The beast that is Feast Portland is coming. Portland’s annual culinary rampage—surely one of the country’s defining food festivals—arrives September 12–15. For four nights and three days, Portland will transform into a buzz saw of chomping teeth, led by 20,000 eaters. The blitz includes a big, diverse cast of chefs from here and beyond cooking and cajoling at 50 events held in iconic city spaces, restaurant back rooms, and makeshift corners. All in all, it’s a giant stupor of food and fun, cuisines and collaborations, blood-sugar overdrive and at least one Dante’s Inferno of meat, complete with a field of flaming pits. In the meantime, Feast also helps fight hunger; last year alone, it raised $75,000 for charitable partners Urban Gleaners and Partners for a Hunger-Free Oregon.
The high point of the fest? Arguably the fast-selling Dinner Series. It invites talented chefs from all corners of the world—rising stars to influential vets—to collaborate with local chefs to create one-of-a-kind meals in their kitchens. Tickets for every 2019 Feast event—including this year’s ten dinners—will drop at 9 a.m., June 7 on the Feast Portland website. At $175-$225, dinner seats aren’t cheap, and decisions will need to be made quickly (did we mention that it’s fast selling?).
We got a sneak peek at the lineup, did a little recon, and made some conclusions: They all look interesting, as usual, including the return of Zero Proof, last year’s historic union of sober chefs, among them Gabriel Rucker (Le Pigeon, Portland) and Michael Solomonov (Zahav, Philadelphia). The moving dinner inspired important industry conversations and my eye-opening follow-up piece Kitchen Consequential. It also spurred Feast to make non-alcoholic events integral to this year’s festival.
This year, these three dinners look like peak Feast eating:
Thai food, on a fine—and very hot platter: When Thai food legends Andy Ricker (Pok Pok, Portland) and David Thompson (Aaharn, Hong Kong) get together, magic is bound to happen. Details are still being hammered out, but the word is in. “It will be what David does best, probably some curry, using the best quality products from the Northwest,” says Ricker, adding it will be Thompson’s menu, with Ricker’s assistance. One can do a lot worse than having Andy Ricker, the guy who led Anthony Bourdain around Chiang Mai, as your sous chef.
Thompson’s Nahm was long considered the touchstone for elegant Thai cooking; to even volunteer in his Bangkok kitchen was a badge of honor (after leaving the restaurant last year, the Aussie chef opened a modern Thai restaurant in Hong Kong). Eating his food is a treat and a revelation. At Feast two years ago, his wildly complex Southern Thai beef curry literally numbed my entire tongue … and I still couldn’t stop eating it. A nearby diner summed it up: “I think I’m seeing things.” (Sept. 15, two seatings, Pok Pok NW, $200)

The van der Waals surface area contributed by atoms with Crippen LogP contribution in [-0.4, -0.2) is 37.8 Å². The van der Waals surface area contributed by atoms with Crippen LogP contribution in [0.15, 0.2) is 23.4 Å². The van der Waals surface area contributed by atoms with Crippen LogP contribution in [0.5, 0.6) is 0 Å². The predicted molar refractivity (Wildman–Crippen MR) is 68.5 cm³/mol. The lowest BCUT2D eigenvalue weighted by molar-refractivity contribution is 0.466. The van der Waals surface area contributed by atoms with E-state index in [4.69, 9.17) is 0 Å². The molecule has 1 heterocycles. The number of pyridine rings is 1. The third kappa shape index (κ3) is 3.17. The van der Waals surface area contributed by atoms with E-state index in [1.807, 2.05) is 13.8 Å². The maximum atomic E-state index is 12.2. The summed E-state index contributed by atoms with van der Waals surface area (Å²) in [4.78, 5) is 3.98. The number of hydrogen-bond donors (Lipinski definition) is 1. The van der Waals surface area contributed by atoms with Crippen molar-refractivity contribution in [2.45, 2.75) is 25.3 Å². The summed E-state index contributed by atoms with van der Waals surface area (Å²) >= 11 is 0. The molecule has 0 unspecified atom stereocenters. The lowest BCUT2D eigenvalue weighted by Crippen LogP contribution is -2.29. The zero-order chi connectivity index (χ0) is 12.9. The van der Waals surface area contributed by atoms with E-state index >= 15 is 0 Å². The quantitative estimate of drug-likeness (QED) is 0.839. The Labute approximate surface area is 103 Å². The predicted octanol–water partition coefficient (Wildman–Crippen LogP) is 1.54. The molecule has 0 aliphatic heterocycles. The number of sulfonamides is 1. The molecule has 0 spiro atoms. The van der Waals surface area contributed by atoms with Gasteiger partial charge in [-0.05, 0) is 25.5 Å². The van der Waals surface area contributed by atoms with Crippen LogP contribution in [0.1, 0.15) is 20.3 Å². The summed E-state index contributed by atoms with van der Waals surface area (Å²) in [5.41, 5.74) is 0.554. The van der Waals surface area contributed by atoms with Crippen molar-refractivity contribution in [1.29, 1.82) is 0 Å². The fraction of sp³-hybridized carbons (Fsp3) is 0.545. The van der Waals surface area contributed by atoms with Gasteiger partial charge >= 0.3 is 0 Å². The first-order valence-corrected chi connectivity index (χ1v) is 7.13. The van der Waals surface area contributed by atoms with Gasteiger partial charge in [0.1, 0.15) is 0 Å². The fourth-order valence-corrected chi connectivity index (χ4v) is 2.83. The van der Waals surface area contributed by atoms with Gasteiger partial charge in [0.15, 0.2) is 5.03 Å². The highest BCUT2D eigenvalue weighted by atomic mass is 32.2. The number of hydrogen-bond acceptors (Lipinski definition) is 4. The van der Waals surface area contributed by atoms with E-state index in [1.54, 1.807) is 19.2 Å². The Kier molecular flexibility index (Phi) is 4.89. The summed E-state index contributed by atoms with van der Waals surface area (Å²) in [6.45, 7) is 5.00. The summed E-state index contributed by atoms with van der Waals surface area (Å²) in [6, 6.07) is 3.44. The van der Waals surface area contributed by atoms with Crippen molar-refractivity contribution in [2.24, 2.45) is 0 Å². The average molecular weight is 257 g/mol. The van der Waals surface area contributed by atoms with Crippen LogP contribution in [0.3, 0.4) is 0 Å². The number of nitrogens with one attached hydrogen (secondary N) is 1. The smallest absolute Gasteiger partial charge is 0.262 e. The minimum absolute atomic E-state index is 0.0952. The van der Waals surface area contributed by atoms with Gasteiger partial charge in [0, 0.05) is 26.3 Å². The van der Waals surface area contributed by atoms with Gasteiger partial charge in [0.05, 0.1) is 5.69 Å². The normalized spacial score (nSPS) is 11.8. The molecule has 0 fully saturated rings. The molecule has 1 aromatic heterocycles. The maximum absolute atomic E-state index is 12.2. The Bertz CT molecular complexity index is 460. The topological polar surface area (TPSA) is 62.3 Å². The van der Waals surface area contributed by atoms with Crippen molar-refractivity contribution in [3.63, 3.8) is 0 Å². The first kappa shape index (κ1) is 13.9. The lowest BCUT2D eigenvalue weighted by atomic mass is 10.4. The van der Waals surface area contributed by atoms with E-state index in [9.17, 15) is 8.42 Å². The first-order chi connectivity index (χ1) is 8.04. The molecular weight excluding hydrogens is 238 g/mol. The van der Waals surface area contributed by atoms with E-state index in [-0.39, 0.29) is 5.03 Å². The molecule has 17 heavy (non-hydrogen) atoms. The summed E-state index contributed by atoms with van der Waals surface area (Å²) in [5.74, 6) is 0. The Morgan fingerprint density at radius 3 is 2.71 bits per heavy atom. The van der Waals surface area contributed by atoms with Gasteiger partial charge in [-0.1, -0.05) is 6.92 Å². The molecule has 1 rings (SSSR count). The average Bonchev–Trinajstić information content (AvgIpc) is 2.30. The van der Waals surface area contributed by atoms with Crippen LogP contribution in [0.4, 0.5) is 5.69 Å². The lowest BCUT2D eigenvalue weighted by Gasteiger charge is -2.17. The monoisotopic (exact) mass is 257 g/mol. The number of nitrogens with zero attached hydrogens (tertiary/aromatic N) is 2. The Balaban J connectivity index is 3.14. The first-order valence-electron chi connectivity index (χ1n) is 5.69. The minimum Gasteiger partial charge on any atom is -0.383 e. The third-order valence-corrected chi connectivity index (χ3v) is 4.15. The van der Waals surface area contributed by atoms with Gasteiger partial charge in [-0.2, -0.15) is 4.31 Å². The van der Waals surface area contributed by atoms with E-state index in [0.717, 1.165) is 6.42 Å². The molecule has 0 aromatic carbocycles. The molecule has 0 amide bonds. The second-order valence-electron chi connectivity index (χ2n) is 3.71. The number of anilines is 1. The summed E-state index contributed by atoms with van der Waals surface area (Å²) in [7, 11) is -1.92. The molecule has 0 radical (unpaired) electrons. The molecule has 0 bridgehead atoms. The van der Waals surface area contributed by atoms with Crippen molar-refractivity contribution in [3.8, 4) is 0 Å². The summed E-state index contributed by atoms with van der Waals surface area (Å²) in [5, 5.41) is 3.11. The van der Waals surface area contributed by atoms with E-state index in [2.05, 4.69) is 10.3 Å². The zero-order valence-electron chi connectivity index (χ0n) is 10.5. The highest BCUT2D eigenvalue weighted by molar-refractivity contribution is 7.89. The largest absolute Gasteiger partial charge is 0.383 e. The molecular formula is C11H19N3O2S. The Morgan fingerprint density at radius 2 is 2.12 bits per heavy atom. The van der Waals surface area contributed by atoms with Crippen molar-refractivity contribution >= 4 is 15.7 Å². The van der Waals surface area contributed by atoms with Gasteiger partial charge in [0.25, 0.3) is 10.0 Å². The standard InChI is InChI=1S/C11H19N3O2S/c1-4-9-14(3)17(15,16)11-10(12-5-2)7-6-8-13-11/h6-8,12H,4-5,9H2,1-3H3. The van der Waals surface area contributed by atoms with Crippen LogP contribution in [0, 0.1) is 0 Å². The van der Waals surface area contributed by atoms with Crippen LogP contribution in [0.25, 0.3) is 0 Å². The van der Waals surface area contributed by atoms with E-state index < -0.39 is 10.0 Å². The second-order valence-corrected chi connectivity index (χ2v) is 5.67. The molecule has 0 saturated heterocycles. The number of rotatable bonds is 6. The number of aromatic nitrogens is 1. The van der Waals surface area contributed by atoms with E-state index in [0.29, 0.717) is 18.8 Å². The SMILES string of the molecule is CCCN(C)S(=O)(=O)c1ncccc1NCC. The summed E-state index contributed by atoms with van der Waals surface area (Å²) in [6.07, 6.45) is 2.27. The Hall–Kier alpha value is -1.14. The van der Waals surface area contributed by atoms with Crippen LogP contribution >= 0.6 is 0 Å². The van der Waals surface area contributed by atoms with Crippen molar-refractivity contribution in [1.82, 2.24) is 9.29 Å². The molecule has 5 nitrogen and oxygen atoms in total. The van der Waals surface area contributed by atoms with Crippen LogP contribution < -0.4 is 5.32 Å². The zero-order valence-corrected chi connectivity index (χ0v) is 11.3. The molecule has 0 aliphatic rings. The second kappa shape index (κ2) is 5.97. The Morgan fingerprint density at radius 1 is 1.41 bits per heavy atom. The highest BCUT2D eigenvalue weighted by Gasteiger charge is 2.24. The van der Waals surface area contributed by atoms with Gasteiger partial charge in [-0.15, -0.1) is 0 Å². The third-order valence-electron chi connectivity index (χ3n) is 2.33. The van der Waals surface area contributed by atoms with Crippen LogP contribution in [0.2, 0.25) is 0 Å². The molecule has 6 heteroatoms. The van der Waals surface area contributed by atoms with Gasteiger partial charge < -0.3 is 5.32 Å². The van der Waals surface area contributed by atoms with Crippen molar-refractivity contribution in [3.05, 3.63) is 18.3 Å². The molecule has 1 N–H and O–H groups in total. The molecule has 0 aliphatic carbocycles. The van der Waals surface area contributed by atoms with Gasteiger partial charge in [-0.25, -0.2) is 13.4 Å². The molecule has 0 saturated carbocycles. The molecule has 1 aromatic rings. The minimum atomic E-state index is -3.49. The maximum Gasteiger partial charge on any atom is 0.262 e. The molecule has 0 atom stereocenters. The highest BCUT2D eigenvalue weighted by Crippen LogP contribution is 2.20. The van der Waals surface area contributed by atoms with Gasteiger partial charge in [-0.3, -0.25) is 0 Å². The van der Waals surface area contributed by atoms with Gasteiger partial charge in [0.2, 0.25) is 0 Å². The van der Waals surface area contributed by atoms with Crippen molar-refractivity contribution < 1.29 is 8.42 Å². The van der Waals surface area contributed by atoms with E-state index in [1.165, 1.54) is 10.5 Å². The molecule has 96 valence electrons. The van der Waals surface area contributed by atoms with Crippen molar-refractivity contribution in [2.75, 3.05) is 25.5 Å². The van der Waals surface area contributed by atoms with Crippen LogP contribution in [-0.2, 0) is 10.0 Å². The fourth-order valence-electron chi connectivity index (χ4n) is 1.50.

Turkish food gone mod: Any of our preconceived notions about Turkish food are about to be smashed. At least that’s what happened to chef and hotel restaurateur Vitaly Paley (Paley’s Place, Portland) when he tasted the food of Maksut Aşkar (Neolokal, Istanbul), a rising rock star chef creating a whole new language and visual style for his country’s cuisine. After a chance dinner at hot spot Neolokal, Paley says it touched something deep in him: the ritual behind each dish, the history, the stories. One thing was clear: he had to bring Aşkar to Portland, and Feast made it happen.
Aşkar’s houmos, especially, grabbed him. It’s a chickpea spread reimagined as something that might hang in an art museum, every inch of it patched with a bright colored powder representing the region’s varied styles. But it was no gimmick, says Paley. “There was so much soul and deliciousness,” he says. “The food is very down-to-earth, very appealing.”
Paley may be an icon in Portland dining (Paley’s Place turns 25 this year), but he says young Aşkar will have “the upper hand” on the evening’s menu, roughly 6 or 7 courses. “This will be a highlight of my career. He is very nouveau, very much modern. These flavors and spices are very interesting to me. It’s a new vocabulary. I can’t even describe the feeling of eating his food.” Who knows, maybe Turkey-native and Portland Trailblazer Enes Kanter will show up? (Sept. 14, Rosa Rosa, $195)
African roots cooking: For one night, four gifted chefs, Gregory Gourdet (Departure, Portland) Edouardo Jordan (Salare, Seattle) Dolester Miles (Highlands Bar & Grill, Birmingham) and Kwame Onwuachi (Kith/Kin, Washington, D.C), are banding together to celebrate and illuminate the foods, flavors, cuisines, and foundational ideas that originated from the African diaspora. “So much about food goes far beyond pleasure,” says Gourdet, who brought the concept to Feast, then curated the group. The idea, roughly, is to honor how African ingredients and tastes have not only influenced, but shaped American food culture, with very little acknowledgement until recently.
Gourdet’s friend Jordan, who nabbed two James Beard awards in 2018, has already made an indelible mark on American cooking via his personal take on Southern food in Seattle. Onwuachi, author of Notes from a Young Black Chef and winner of the Beard Rising Star award in 2019, is the hottest young chef in the country, with food and ideas deeply connected to his roots in New York, Nigeria, and Louisiana. Meanwhile, pastry chef Miles, another Beard winner, is known for American vernacular desserts, executed at the highest level. We can only hope she will bust out her famed coconut cream cake.
As for Gourdet, he’s a Portland treasure on a mission to explore the food and culture of his family’s Haiti, a country where West African and Caribbean ingredients inform the native cuisine. “These stories need to be told,” says Gourdet.“ I saw Feast as a tremendous way to do so.”
I’m calling it here: this one will be for the history books. (Sept. 12, The Nightwood Society, $225)